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The Passion in Art History

From the 5th century, culminating with Mel Gibson's The Passion of The Christ in the 21st, scenes of the crucifixion have offered the Church pause for reflection and contemplation.

The hour of the crucifixion drew near. I was a boy, early 1950s, at a Good Friday service on the "Seven Last Words from the Cross." The service was as no other. We were going to figuratively find our place at the foot of the cross. Three hours later, worship ended with the sorrowful words of the haunting spiritual, "Were you there when they crucified our Lord?"

Attempting to capture the Father and the Son in images has often been controversial.

I remember it vividly. It is moving, spine-chilling stuff. The Gospels inform us about fewer than 100 days in the life of Jesus, but of His last two or three days we have great detail, culminating in what is almost an hour-by-hour account of Good Friday, and moment by moment detail of His last three hours. This time in His life, the tortured end of it, is traditionally called "the Passion," a Greek word for "suffering." It encompasses the events of Jesus' life from the confrontation in Gethsemane, His trial and mocking and crucifixion.

Mel Gibson may be the latest to offer a creative interpretation of the Passion of Christ to the masses. He is certainly not the first. The earliest images of the Passion of Jesus are on fourth-century sarcophagi, decorated stone coffins, which feature scenes of His betrayal, arrest and trial.

Scenes of the crucifixion began to appear in the fifth century in marvellously decorated Gospel books. They reflect the Church's growing understanding of Christ's death as both an expression of God's love and a revelation of how believers come to live free of the fear of death.

The fully developed crucifixion scene appeared 100 years later. Historians of Christian art suggest that three "icons" (the Greek word for "image") established the image of the dead Christ, shown with His mother and the apostle John at the foot of the cross, as the standard depiction. They date from the seventh and eighth centuries and may still be seen at the great monastery on Mount Sinai.

Attempting to capture the Father and the Son in images has often been controversial. Such image making was banned during the "iconoclastic controversy" (about 725 to 842). But the making of images was restored again to the life of the Church and the theme of God's human death began to flower in Christian imagery.

It is in the Roman Catholic Church of the Middle Ages that the Passion comes to dominate the worship space. The Passion and crucifixion of Jesus held a special appeal in the cultural context of the evangelization of northern Europe and the indigenous population, whose religious world was preoccupied with death and demonic spirits.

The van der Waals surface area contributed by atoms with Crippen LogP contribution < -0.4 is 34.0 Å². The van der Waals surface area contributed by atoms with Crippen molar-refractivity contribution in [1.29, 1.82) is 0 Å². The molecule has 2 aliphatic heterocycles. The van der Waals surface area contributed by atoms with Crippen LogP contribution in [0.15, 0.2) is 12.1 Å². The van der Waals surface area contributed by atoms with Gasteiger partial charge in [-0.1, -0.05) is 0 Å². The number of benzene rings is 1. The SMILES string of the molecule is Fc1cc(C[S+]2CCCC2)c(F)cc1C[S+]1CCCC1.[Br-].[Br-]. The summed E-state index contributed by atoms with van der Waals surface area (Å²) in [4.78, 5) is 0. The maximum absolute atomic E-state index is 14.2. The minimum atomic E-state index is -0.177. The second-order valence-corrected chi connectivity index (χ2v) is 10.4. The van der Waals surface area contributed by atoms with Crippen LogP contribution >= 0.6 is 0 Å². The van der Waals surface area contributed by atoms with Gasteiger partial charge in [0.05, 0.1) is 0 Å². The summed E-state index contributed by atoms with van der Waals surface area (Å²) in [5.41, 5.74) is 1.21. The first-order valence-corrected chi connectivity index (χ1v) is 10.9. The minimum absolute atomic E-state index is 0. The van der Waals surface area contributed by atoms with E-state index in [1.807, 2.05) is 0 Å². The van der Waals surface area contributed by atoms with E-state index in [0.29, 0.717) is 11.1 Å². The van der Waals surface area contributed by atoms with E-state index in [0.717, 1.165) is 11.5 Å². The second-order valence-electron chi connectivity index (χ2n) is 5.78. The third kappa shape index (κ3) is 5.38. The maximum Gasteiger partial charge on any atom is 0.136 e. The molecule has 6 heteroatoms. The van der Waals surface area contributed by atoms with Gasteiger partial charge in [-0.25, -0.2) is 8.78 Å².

Some scholars believe the focus on the cruel and gruesome aspects of the Passion was also a response to the plagues that devastated Europe. The Church sought to cultivate the art of dying in the midst of a culture of death. Christ's suffering was a way to respond to the collective trauma of the age.

The churches of the Reformation, in their early development, stripped and destroyed much of the religious imagery in Catholic churches. In most cases, however, they kept images of the crucifixion and moved them to centre stage.

As the great Evangelical revivals swept across Europe and North America in the 18th and 19th centuries, imagery drawing on the Passion was amplified, not in the visual arts, but in sermon and song.

In Europe the image of the crucifixion was a mainstay in the Pietist movements that brought a renewal in the 19th century, not unlike the Reformation itself. The Pietists sought to restore the existential claims of faith and saw in the crucifixion the gift of grace that made it possible for the faithful to snatch life from death, in a kind of imitation of Christ.

For Mel Gibson it was a book from this era that he says influenced him to make the movie: The Dolorous Passion of Our Lord Jesus Christ by Anne Catherine Emmerich. Emmerich was a German nun (1774-1824). Her book contains her visions and reflections concerning the Last Supper, the agony in the garden, the arrest, the scourging, the crucifixion and the resurrection.

(The text is available at

All in all, the presentation of the Passion of Christ is deeply rooted in the history of art in the Church. From early scenes etched on a coffin to feature films in the 21st century, these images have always provoked some, perplexed others, and deeply moved many.

David J. Goa is curator emeritus at the Provincial Museum of Alberta. He conceived and created the international exhibition Anno Domini: Jesus Through the Centuries in the year 2000.

Originally published in Faith Today, March/April 2004.




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